By Paula Shoyer
The Washington Post
NEW YORK —
For years I have experienced the thrill of updating traditional Jewish desserts for a modern audience. Now it seems everyone I know is in on the game - because of Thanksgivukkah.
That's the mashup coined to capture next week's convergence of Thanksgiving Day and the first full day of Hanukkah. The dual holiday will not occur for at least another 75,000 years, so I appreciate all the fuss. My respect goes to the 9-year-old boy who created the Menurkey, a turkey-shaped menorah that is selling like latkes.
However, turkey-and-gravy-stuffed doughnuts or a Manischewitz-brined bird just won't do for me.
Although the array of combo culinary experiments sounds fun, I did not want to mess with the Thanksgiving desserts my children and guests expect every year. If I do not serve my dairy-free pumpkin and mocha pecan pies, no amount of Hanukkah gelt will compensate for the loss. I have served only sweet potato latkes in the past and faced a dining-room rebellion of Maccabean proportions.
In order to honor both traditions, I vowed to tread carefully. Jewish baking is often about dough and fillings, which can accommodate Thanksgiving flavors quite nicely. If you have a favorite rugelach dough recipe (or my dairy-free one in The Post's Recipe Finder database), fill it with cranberry preserves and dried cranberries. Thus far, I've done pumpkin churros and apple doughnuts, and I am working on a strudel with apples and sweet potatoes.
My best effort so far is the one I'm sharing with you: Thanksgiving Babka, a rich, sweet yeast bread with ribbons of cranberry sauce baked into the twists of dough. It's not overly sweet; feel free to double the recipe and serve half during the main meal.
Whatever you do, make sure Thanksgivukkah does not overtake your cooking and baking enthusiasm for the rest of the Jewish Festival of Lights, which continues through Dec. 5.
12 to 15 servings (11- or 12-inch loaf)
It took a once-in-a-lifetime convergence of Thanksgiving and Hanukkah to prompt kosher baker Paula Shoyer to create this sweet-tart loaf. Leftovers make great French toast. Or just toast slices by themselves.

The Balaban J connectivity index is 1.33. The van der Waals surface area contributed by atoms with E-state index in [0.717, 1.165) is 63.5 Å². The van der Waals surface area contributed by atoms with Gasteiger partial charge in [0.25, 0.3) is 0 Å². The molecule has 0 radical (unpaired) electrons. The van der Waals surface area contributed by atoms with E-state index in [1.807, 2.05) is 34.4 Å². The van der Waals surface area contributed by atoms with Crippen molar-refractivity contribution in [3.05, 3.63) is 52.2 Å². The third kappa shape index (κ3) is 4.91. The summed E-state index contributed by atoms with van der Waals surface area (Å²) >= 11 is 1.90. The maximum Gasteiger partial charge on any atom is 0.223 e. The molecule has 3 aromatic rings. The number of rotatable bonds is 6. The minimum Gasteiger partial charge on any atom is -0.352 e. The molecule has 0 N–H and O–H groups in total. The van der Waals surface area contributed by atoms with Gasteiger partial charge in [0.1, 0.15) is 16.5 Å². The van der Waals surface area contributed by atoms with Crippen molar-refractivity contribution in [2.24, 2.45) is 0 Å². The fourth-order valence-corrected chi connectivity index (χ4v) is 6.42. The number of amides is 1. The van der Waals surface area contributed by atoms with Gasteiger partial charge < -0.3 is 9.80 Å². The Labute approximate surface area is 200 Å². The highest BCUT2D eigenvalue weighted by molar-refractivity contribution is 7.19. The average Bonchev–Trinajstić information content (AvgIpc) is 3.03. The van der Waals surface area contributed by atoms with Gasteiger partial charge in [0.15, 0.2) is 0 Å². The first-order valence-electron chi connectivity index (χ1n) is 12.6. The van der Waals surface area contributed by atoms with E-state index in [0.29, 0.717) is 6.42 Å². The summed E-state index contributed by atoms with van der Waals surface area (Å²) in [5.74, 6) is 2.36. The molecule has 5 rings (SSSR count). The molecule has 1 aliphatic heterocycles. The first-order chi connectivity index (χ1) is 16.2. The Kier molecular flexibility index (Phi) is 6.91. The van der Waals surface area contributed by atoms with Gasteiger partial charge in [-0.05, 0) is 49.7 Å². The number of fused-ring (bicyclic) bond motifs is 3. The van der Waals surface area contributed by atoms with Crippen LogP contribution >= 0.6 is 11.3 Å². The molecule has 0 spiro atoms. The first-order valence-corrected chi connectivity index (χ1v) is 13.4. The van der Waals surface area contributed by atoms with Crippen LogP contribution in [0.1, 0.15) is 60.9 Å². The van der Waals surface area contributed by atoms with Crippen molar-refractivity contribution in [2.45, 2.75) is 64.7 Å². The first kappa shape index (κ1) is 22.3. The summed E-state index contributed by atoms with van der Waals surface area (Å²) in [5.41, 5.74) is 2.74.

You'll need an 11- or 12-inch loaf pan; we found one at Ikea and some disposable aluminum ones at party supply stores.
MAKE AHEAD: The dough needs to rest a total of 1 hour and 10 minutes. The filling can be refrigerated in an airtight container for up to 3 days. The babka can be covered at room temperature for up to 4 days or frozen for up to 3 months.
For the dough
1/4 cup plus 1 teaspoon warm water
4 1/2 teaspoons (2 envelopes) active dry yeast
1/4 cup plus 1 teaspoon granulated sugar
2 1/2 cups flour, plus more for dusting
1/2 teaspoon pure vanilla extract
1/2 teaspoon ground cinnamon
4 tablespoons (1/2 stick) dairy-free margarine, at a cool room temperature, plus more for the pan
1/4 cup canola oil
2 large eggs
For the filling
1/2 cup unsweetened cranberry juice
1/4 cup granulated sugar
6 ounces fresh cranberries
1/2 cup dried cranberries
3 tablespoons apricot preserves
1/2 teaspoon finely grated zest and 1 tablespoon fresh juice from 1/2 large orange
1/4 teaspoon ground allspice
8 tablespoons (1 stick) margarine, at room temperature for 30 minutes
3/4 cup packed light brown sugar
For the dough: Combine the 1/4 cup of warm water, the yeast and 1 teaspoon of the granulated sugar in the bowl of a stand mixer fitted with a dough hook attachment. Let the mixture sit for 10 minutes, until it bubbles and thickens.
Add the remaining 1/4 cup of granulated sugar, the flour, vanilla extract, cinnamon, salt, margarine, oil, 1 of the eggs and 1 egg white; reserve the remaining yolk for brushing, covered, in the refrigerator. Beat on low speed until well incorporated. Cover with plastic wrap, place near or on a warm stove top and let the dough rise for 1 hour.
Meanwhile, make the filling: Combine the cranberry juice, sugar and the fresh and dried cranberries in a small saucepan over medium heat; cook uncovered, stirring occasionally, until the mixture bubbles and the fresh cranberries start to pop. All of the sugar might not dissolve; that's okay. Reduce the heat to medium-low; cook for 5 minutes, stirring once or twice. Reduce the heat to low and cook for 5 minutes. Turn off the heat.
Stir in the apricot preserves, orange zest, fresh orange juice and allspice. Scoop the filling into a bowl and let it cool, uncovered, until ready to use.
While the cranberries are cooking, combine the margarine and light brown sugar in a medium bowl and beat until creamy. Cover with plastic wrap and let it rest at room temperature.
Preheat the oven to 350 degrees. Grease and flour an 11- or 12-inch loaf pan with margarine. Sprinkle a little flour on a large sheet of parchment paper.
Divide the dough in half. Roll each piece of dough into a 12-by-14-inch rectangle on the parchment paper so that a long side is facing you. Lift the dough a few times to facilitate rolling, and sprinkle additional flour if the rolling pin sticks to the dough.
Spread half of the margarine-brown sugar mixture all the way to the edges. Scoop up half of the cranberry filling and dump it onto the dough. Use a flexible spatula to spread the cranberry filling all over the sugar filling. Fold the right and left sides 1 inch in toward the center, then roll up tightly from bottom to top. Repeat for the second piece of dough.
When you have 2 rolls, twist them around each other, trying to keep the seams on the bottom. Tuck the ends of the dough underneath, then transfer the twisted dough to the loaf plan. Combine the reserved egg yolk with the remaining teaspoon of water and brush the top of the dough with the mixture. Bake for 50 to 55 minutes or until browned.
Let the babka rest for 15 minutes before serving, or cool completely before storing.